• Assignments will be posted to Blackboard.

1.8 Blackboard

  • All digital work is submitted to Blackboard by the given deadlines.
  • Grades are posted on Blackboard for all assignments.

1.9 Computer Accounts

  • All work must compile and run on Zeus. This is the reference machine architecture and all projects will be tested and graded on the Zeus server.
    • Zeus is an x86-64 Architecture server running Linux.
  • All grading occurs on this system; other systems might be more forgiving for memory errors, and you don't want to find that out with your grade!
  • To access Zeus from off campus, you will need to set up a Virtual Private Network (VPN).
  • Instructions for accessing Zeus in general, and from off campus, are in the following link.

2 Grading

The course will have two midterms and a final. Much of the work during the semester will be completing projects, as well as regular recitation activities (written and digital).

In general, all grades should be available about one week after turning it in.

2.1 Semester Grades

Weighting of Assessments:

Category grade % notes
Projects 36%
Four Projects (9% each)
Quizzes 7% Approximately 14 Quizzes
Recitation 7% Participation-based
Two Midterms (15% each)
Final Exam 20% Cumulative

Project grades will be normalized for even distribution.

For example, with four projects, each project will be worth 9% of your course grade.

2.2 Grading Scale

Grades will be assessed on the following scale:

Grade Cut-off Grade Cut-off Grade Cut-off Grade Cut-off
A+ 98 % B+ 88% C+ 78% D 60%
A 92 % B 82% C 72% F 0%
A- 90 % B- 80% C- 70%    

Grades will not be rounded prior to assessing the letter grades.

2.3 Calculating Semester Grades

  • You should always be able to calculate your semester grade at any point in the semester with the weightings and the scales above.
  • There will be no make-up or extra-credit assignments at the end of the semester; your grade should be a measure of your semester-long progress.
  • This is not a course that receives a magic, gigantic curve at the end. Wherever your grade is headed, that is the outcome you should expect after continued efforts.

2.4 Projects

  • All project grades are normalized (your project score / project possible points) and each contribute to your final grade evenly.
  • Projects are more involved than in previous classes.
    • Start your projects early. You will need extra time to design your solution before programming.
    • You will need time to design test cases for your projects as well. Test cases will not be provided.
  • Projects are due at a specific time on a specific day.
  • No work is accepted 48 hours after the deadline (even if you're using late-day tokens!)
    • Submit your projects early and often.
    • Do not wait until the last minute, submission may take extra time at the deadlines.
    • Always submit at least a few minutes before the deadline.
  • Late work (with no late tokens left) incurs a 25% ceiling penalty each 24-hour period entered after the deadline.
    • example: one day of penalty would mean:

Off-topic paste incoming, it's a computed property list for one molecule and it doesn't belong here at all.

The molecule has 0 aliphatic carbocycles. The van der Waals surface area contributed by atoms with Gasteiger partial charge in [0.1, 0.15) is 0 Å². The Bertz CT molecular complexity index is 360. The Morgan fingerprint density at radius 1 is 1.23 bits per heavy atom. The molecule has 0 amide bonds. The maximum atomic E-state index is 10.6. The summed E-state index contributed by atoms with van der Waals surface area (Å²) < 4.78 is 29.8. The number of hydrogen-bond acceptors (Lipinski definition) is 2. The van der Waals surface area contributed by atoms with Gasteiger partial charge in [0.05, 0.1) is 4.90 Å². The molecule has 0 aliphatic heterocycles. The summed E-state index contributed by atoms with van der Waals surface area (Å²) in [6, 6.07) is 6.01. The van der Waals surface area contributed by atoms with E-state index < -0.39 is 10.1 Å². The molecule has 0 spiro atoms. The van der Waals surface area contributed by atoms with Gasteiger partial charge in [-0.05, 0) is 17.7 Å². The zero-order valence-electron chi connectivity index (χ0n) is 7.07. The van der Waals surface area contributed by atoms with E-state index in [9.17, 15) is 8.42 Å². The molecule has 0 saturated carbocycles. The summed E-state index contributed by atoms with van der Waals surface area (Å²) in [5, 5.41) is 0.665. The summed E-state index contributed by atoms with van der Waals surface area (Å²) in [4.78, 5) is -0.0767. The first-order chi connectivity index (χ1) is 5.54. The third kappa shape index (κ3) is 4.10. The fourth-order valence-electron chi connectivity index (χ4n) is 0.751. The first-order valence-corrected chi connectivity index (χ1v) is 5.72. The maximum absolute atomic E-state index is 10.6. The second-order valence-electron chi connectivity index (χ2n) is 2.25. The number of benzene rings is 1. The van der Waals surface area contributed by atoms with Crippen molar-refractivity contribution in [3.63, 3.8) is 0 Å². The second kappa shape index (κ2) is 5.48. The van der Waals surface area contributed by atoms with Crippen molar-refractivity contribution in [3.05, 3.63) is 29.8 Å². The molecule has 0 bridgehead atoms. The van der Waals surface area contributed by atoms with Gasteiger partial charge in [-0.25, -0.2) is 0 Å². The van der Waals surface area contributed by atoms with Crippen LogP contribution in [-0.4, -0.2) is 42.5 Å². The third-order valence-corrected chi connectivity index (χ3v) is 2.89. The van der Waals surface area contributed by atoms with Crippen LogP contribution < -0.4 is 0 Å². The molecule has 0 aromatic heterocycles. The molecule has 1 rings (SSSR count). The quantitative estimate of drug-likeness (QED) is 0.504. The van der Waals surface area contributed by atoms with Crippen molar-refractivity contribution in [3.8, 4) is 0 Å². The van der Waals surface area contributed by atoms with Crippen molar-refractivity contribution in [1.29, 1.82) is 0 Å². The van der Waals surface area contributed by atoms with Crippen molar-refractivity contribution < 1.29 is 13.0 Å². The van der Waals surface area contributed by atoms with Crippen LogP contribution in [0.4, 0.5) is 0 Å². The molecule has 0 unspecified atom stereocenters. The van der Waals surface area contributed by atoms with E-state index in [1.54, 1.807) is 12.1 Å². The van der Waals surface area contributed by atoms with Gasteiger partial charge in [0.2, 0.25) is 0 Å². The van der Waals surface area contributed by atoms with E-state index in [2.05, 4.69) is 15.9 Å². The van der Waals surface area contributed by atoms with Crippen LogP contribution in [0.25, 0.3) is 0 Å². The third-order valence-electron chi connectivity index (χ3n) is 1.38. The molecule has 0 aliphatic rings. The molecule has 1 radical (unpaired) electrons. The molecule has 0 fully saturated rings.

RecordedGrade = min(75, Raw_Score)
  • You begin the semester with three One-Day-Late tokens available that each add 24 hours to the deadline of a project.
    • These are automatically applied to late work. 
      • Any submissions after the deadline will use one of these tokens automatically.
    • Late Tokens have no value at the end of the semester if you do not use them.
      • Think of them as a no-questions-asked 24 hour personal extension for your project.
    • This also means that you have full control over your own deadlines, so if you feel like you just need an extra day, take it!  That's what the late tokens are for.  If you get caught with a flat tire on the submission night, or you have the need to focus on another paper, that's fine! 
      • That's what the late tokens are for, to empower you to make the best scheduling decisions for your own circumstances around our deadlines.
    • Since no work is ever accepted more than 48 hours after the official deadline, you can use at most two tokens on a project.
  • Code that doesn't compile will likely get a very, very low score. It specifically must compile on the zeus server.
  • Turning it in on BlackBoard: You can submit your work an unlimited number of times to BlackBoard, and only the last version (within 48 hours of the posted deadline) will be graded. Late tokens are automatically used based on submission timestamps. You should also download your submitted attempts, and verify that you turned in a working copy and what was intended to be submitted.
    • Turning in the wrong files will likely result in a zero.
    • Backup your work! Catastrophic computer failure/file corruption will not be cause for an extension.
      • Use a backup service such as DropBox (or any cloud service), emailing yourself, storing to a USB drive, whatever it takes.
        • Just don't put it in a public git repository where others can find it (this has happened before).
      • Every semester multiple students' computers die, are stolen, or otherwise 'lose' programs and digital work. Don't be the student who forgot to (frequently) back up your work!